Surprisingly, Buffalo didn't address the receiver position until late in the draft. It took Ray-Ray McCloud and Austin Proehl in the sixth and seventh rounds, respectively. The Bills largely ignored it in free agency as well, as the "prize" addition was Jeremy Kerley. Buffalo also parted with Jordan Matthews, so the receiver group may be worse than last year's.

31. Tennessee Titans

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    Receivers: Rishard Matthews, Corey Davis, Taywan Taylor, Tajae Sharpe, Darius Jennings, Zach Pascal, Michael Campanaro, Deontay Burnett

    Tight Ends: Delanie Walker, Jonnu Smith, Luke Stocker, Phillip Supernaw

       

    The Tennessee Titans have done little to put a quality receiving corps around Marcus Mariota. Tight end Delanie Walker is a Pro Bowl pass-catcher, but there isn't much in the way of proven talent aside from him.

    Tennessee parted with Eric Decker, who was second on the team with 54 receptions last season. Rishard Matthews was the team's leading wideout in terms of yardage (795), but he's a No. 2 at best on virtually any other roster. Corey Davis showed some glimpses as a rookie, but if Tennessee is counting on him to be its No. 1 receiver, it could be sorely disappointed.

    Davis appeared in 11 games last season and only finished with 34 receptions and 375 yards.

    The Titans passing attack should get a boost from the presence of offensive coordinator Matt LaFleur, who served under McVay with the Rams last season. However, LaFleur and Mariota aren't going to have a lot to work with.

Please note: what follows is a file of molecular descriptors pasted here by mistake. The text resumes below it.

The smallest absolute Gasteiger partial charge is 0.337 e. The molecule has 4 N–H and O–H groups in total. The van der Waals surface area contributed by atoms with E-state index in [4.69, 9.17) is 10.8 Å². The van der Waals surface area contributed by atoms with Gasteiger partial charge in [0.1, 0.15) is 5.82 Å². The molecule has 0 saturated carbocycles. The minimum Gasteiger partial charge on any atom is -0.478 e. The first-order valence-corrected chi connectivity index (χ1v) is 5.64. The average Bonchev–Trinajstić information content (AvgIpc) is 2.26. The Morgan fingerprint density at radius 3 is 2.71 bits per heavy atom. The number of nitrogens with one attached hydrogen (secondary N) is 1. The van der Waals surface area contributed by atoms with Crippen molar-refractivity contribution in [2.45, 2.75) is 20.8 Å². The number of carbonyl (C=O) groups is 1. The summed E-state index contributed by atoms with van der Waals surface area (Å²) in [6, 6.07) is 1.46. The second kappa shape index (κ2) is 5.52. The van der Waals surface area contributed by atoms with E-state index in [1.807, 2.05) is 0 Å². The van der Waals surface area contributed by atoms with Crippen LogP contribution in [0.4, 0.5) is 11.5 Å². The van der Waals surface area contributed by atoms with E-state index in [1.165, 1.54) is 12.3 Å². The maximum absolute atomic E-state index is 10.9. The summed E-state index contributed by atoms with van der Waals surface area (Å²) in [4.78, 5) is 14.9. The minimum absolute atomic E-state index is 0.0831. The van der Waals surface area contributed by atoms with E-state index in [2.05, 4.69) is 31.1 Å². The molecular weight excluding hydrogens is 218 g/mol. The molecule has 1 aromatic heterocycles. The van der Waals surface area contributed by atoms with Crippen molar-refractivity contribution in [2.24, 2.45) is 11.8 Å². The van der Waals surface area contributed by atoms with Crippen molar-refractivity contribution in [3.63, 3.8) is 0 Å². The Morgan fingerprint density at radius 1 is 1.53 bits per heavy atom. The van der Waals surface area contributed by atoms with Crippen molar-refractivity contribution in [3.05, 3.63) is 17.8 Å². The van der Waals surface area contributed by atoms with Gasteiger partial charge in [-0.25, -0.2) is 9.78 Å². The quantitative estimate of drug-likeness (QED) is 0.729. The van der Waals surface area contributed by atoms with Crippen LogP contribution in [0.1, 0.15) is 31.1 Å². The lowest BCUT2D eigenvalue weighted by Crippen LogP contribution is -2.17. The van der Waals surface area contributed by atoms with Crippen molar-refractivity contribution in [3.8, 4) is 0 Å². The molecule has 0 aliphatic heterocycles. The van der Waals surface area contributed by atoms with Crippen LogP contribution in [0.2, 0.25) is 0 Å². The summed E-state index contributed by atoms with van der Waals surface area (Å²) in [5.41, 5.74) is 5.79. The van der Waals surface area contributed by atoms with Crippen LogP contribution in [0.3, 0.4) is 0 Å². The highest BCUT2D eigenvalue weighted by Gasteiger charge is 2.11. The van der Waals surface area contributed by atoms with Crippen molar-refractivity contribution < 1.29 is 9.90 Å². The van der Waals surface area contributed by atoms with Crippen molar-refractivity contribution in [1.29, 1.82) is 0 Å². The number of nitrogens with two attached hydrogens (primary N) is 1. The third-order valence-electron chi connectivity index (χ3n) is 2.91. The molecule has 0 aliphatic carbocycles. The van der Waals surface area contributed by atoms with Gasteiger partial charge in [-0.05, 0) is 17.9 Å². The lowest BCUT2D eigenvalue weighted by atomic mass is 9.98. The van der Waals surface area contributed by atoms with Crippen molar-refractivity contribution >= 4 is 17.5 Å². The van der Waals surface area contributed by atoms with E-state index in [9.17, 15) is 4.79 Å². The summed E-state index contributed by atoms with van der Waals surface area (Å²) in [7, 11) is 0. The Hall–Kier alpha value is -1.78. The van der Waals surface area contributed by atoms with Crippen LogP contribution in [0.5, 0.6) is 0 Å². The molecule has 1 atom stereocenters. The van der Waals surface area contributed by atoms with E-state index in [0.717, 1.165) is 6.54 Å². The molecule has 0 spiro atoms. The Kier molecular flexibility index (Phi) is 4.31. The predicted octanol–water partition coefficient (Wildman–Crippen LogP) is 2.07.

30. Dallas Cowboys

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    Receivers: Allen Hurns, Cole Beasley, Terrance Williams, Tavon Austin, Deonte Thompson, Michael Gallup, Cedrick Wilson, KD Cannon, Noah Brown

    Tight Ends: Rico Gathers, Dalton Schultz, Geoff Swaim, Blake Jarwin, David Wells

        

    A commitment to the running game wasn't the only reason the Dallas Cowboys ranked 26th in the passing game (196.3 yards per game) last season. Quarterback Dak Prescott took a step back in his second pro season, and Dez Bryant wasn't the dominant No. 1 receiver he had been in the past.

    Now, Bryant and tight end Jason Witten are both gone. They were Prescott's top two targets last season, and he'll have to play without either—even if he doesn't believe he needs them.

    "I don’t know if any team in the league necessarily needs a No. 1 receiver," Prescott said, per Charean Williams of ProFootballTalk.com.